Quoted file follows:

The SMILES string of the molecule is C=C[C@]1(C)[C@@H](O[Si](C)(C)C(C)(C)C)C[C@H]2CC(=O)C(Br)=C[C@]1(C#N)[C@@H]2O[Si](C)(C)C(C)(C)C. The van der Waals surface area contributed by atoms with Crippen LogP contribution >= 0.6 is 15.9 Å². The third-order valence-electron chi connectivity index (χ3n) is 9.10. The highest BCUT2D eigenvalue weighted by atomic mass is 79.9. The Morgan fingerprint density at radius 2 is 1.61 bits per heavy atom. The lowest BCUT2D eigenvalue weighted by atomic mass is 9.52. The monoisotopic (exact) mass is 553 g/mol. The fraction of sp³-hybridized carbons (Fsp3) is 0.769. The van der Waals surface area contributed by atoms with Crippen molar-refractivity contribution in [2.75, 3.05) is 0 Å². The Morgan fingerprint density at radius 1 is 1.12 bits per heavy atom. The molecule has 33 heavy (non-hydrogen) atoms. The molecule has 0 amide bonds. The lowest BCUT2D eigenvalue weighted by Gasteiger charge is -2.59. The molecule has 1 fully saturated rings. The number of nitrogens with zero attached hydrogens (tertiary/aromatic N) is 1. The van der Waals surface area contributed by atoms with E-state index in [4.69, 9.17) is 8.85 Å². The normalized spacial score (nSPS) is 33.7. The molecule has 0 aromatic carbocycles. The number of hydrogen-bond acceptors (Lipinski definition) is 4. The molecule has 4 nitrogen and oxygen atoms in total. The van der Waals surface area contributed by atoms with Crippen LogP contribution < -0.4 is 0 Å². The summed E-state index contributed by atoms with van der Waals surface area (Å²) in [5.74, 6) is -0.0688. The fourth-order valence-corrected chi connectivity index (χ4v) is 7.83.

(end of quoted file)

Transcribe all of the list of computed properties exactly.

The SMILES string of the molecule is C=C[C@]1(C)[C@@H](O[Si](C)(C)C(C)(C)C)C[C@H]2CC(=O)C(Br)=C[C@]1(C#N)[C@@H]2O[Si](C)(C)C(C)(C)C. The van der Waals surface area contributed by atoms with Crippen LogP contribution >= 0.6 is 15.9 Å². The third-order valence-electron chi connectivity index (χ3n) is 9.10. The highest BCUT2D eigenvalue weighted by atomic mass is 79.9. The Morgan fingerprint density at radius 2 is 1.61 bits per heavy atom. The lowest BCUT2D eigenvalue weighted by atomic mass is 9.52. The monoisotopic (exact) mass is 553 g/mol. The fraction of sp³-hybridized carbons (Fsp3) is 0.769. The van der Waals surface area contributed by atoms with Crippen molar-refractivity contribution in [2.75, 3.05) is 0 Å². The Morgan fingerprint density at radius 1 is 1.12 bits per heavy atom. The molecule has 33 heavy (non-hydrogen) atoms. The molecule has 0 amide bonds. The lowest BCUT2D eigenvalue weighted by Gasteiger charge is -2.59. The molecule has 1 fully saturated rings. The number of nitrogens with zero attached hydrogens (tertiary/aromatic N) is 1. The van der Waals surface area contributed by atoms with E-state index in [4.69, 9.17) is 8.85 Å². The normalized spacial score (nSPS) is 33.7. The molecule has 0 aromatic carbocycles. The number of hydrogen-bond acceptors (Lipinski definition) is 4. The molecule has 4 nitrogen and oxygen atoms in total. The van der Waals surface area contributed by atoms with Crippen LogP contribution < -0.4 is 0 Å². The summed E-state index contributed by atoms with van der Waals surface area (Å²) in [5.74, 6) is -0.0688. The fourth-order valence-corrected chi connectivity index (χ4v) is 7.83.